• Use straight, zig zag or decorative stitches to sew the bias tape in place
  • Before sewing the bias tape around curves, press the bias tape for a better fit. The bias grain allows the binding to shape to the curve without puckering
  • Bias doesn't ravel, so you can simply cut the tape to the length you need and continue stitching, overlapping the original end about 1/2"
  • If you prefer not to have your stitching show, use the two-step method. Unfold the bias tape and sew to the right of the foldline with right sides (bias tape and fabric) facing. Then fold the bias tape as you normally would and stitch in the ditch or slip stitch the underside down.

 "No Swearing" bias tape sewing video that goes through the process of sewing bias tape on. Its simple to do and an easy 3 minute video to watch.


  1. Thanks for the info, I think I used the wrong type of bias tape before! I bought double fold when I should have been using single! I have made my own bias tape before and I really liked it, but I don't have a fancy machine for it. Very tempting though!!

  2. Great information Nothy. I am always confused about single and double fold bias tape!!!

  3. I think the most important thing you can tell people about bias bindnig is that you can and should steam press shaping into it BEFORE applying it. It sits SO much better this way. The shaping doesn't have to be perfectly the same as the finished garment shape, but the closer you can get to the curve, the better. Even on a hem for a frocked, gored or circular skirted garment, getting that shaping ahead of time eliminates those moments when a fold develops. :)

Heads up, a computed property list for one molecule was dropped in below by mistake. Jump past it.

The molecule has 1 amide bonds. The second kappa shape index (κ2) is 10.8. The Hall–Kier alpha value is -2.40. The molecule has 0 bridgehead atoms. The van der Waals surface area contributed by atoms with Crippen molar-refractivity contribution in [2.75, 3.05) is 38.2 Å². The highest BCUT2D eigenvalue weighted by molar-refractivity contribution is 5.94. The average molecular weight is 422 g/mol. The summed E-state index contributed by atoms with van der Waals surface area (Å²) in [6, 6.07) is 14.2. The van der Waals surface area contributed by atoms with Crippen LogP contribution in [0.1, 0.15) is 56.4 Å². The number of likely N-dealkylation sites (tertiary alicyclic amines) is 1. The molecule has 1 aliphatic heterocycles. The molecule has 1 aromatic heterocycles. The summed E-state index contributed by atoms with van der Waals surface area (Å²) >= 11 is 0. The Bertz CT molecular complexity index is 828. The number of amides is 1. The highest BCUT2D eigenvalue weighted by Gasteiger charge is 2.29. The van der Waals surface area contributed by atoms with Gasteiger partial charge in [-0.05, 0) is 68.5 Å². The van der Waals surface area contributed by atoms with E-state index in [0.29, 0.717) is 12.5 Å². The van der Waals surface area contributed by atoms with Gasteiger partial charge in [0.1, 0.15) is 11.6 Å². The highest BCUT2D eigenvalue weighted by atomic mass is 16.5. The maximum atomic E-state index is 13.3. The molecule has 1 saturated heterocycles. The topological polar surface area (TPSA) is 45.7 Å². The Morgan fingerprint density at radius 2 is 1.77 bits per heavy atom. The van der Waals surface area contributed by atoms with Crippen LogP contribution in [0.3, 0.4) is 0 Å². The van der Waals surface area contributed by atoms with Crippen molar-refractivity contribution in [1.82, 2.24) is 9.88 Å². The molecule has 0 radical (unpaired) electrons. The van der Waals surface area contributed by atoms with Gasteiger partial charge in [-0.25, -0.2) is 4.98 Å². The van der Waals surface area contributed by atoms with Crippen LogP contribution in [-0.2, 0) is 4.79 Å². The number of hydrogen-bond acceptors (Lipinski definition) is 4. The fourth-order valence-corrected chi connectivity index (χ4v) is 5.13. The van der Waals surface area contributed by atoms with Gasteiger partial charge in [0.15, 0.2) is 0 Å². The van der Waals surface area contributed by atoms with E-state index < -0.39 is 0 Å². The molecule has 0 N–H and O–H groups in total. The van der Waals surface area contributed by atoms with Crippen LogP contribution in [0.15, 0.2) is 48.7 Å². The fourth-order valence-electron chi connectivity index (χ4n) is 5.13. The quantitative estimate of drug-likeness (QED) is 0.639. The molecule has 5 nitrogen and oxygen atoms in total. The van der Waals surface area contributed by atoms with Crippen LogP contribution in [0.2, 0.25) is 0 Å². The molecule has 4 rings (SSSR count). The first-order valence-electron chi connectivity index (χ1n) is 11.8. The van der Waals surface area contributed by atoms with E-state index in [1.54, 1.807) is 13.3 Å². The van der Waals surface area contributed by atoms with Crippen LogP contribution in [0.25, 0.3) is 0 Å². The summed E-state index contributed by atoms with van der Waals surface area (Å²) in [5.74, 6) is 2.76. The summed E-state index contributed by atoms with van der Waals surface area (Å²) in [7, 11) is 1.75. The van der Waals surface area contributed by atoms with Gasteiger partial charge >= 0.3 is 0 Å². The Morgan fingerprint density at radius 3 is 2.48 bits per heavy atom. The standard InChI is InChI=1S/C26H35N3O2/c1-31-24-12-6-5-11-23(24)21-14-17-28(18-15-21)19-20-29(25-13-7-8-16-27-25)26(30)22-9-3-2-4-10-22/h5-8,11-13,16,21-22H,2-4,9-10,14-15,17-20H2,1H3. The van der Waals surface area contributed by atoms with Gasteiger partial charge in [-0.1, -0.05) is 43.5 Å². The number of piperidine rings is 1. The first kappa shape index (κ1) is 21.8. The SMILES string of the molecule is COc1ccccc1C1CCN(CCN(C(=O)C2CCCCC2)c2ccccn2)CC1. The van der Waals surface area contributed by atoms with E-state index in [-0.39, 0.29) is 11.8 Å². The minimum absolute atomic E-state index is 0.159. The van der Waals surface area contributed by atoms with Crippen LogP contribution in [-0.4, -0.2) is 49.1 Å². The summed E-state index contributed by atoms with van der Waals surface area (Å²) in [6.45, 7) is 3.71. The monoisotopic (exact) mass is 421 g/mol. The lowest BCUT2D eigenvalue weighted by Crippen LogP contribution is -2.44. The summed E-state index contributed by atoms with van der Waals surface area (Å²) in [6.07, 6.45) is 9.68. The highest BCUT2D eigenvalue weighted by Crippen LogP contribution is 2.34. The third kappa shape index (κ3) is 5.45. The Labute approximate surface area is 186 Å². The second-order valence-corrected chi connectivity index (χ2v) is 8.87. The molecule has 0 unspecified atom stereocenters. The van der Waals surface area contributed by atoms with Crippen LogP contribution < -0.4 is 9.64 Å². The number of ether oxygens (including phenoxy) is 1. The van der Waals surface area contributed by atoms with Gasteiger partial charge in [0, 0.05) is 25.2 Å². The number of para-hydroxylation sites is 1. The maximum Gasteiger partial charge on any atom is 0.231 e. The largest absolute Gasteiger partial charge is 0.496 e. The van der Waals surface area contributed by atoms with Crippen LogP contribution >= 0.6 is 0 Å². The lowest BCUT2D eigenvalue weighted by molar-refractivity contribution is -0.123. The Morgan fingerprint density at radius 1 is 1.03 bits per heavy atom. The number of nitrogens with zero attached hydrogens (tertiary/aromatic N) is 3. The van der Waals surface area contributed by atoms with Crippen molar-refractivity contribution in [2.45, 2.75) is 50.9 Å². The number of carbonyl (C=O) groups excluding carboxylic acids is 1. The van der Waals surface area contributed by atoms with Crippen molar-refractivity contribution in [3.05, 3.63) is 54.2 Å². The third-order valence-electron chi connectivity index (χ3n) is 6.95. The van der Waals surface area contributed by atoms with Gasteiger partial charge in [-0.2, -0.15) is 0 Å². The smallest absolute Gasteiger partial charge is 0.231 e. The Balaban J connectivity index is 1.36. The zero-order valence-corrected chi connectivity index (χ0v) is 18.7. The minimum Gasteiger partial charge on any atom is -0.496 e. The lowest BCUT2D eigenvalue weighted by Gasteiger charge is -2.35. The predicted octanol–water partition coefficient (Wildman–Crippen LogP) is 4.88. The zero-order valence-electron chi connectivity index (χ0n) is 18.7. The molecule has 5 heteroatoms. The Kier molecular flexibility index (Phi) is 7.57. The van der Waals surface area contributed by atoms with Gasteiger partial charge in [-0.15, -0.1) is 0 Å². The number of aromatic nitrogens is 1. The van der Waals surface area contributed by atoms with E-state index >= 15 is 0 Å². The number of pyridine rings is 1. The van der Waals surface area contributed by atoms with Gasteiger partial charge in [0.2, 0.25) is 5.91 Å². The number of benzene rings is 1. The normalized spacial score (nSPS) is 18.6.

1. Thanks - I've had some trouble with bias tape but haven't tried your trick yet. I definitely will try it!

  4. What an amazing tool the bias tape makers by clover are! I found baby bibs were so easy to make with them. I used it to edge a hot water bottle cover too. great to get the opportunity to tell you that was a terrific article!

  5. Homemade bias tape is so much better than the store bought stuff! And that printable bias tape marker looks like something everybody should have a copy of; thanks for linking it. I haven't made one yet, but would making it from, say, heavy watercolour paper and using a press cloth during ironing mean it would last longer without burning? Just wondering.
    (Oh, and lucky you, getting to continue the pattern pyramid! Hope to see what pattern you ended up choosing, soon.)

  6. Great Post! Thanks for mentioning FlyAwayHome. I hope you like your bias tape maker as much as I do mine.

  7. Wow, let me at it I thought. Cheapest I can find here in the uk is $95! The supplier on Amazon will not ship to the UK - no wonder if they make nearly twice the money - oh well!

    I learned to make bias binding at school back in the 1960s.

    1. It is very expensive in Canada too. I buy it from the US amazon site and have it shipped to Buffalo and then go and pick it up.

  8. Great post! I love my bias tape. I always buy day, maybe I'll make it myself. Had no idea there was a machine to do it!

    -Sara, Road to the Heart

  9. I'm saving this for later since one of my projects uses bias tape. First, I've got to figure out how to use a sewing machine again!